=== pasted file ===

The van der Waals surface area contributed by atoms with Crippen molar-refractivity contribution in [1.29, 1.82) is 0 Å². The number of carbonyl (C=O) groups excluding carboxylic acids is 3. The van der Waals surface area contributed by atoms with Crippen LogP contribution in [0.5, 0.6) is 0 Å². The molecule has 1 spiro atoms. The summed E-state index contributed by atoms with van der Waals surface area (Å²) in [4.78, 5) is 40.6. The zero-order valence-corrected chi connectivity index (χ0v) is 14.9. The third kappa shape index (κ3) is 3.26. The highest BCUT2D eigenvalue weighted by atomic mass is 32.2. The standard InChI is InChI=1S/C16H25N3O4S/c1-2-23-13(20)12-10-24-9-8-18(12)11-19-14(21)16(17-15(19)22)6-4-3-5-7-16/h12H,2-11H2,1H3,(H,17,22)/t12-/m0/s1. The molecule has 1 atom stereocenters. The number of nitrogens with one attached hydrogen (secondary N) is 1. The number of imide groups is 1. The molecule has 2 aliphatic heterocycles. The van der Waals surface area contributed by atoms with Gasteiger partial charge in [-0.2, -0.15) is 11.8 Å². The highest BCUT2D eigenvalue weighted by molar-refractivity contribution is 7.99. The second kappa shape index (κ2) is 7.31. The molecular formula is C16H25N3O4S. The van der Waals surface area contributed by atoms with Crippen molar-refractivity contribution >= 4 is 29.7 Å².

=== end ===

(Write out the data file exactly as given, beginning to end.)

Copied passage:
The van der Waals surface area contributed by atoms with Crippen molar-refractivity contribution in [1.29, 1.82) is 0 Å². The number of carbonyl (C=O) groups excluding carboxylic acids is 3. The van der Waals surface area contributed by atoms with Crippen LogP contribution in [0.5, 0.6) is 0 Å². The molecule has 1 spiro atoms. The summed E-state index contributed by atoms with van der Waals surface area (Å²) in [4.78, 5) is 40.6. The zero-order valence-corrected chi connectivity index (χ0v) is 14.9. The third kappa shape index (κ3) is 3.26. The highest BCUT2D eigenvalue weighted by atomic mass is 32.2. The standard InChI is InChI=1S/C16H25N3O4S/c1-2-23-13(20)12-10-24-9-8-18(12)11-19-14(21)16(17-15(19)22)6-4-3-5-7-16/h12H,2-11H2,1H3,(H,17,22)/t12-/m0/s1. The molecule has 1 atom stereocenters. The number of nitrogens with one attached hydrogen (secondary N) is 1. The number of imide groups is 1. The molecule has 2 aliphatic heterocycles. The van der Waals surface area contributed by atoms with Gasteiger partial charge in [-0.2, -0.15) is 11.8 Å². The highest BCUT2D eigenvalue weighted by molar-refractivity contribution is 7.99. The second kappa shape index (κ2) is 7.31. The molecular formula is C16H25N3O4S. The van der Waals surface area contributed by atoms with Crippen molar-refractivity contribution >= 4 is 29.7 Å².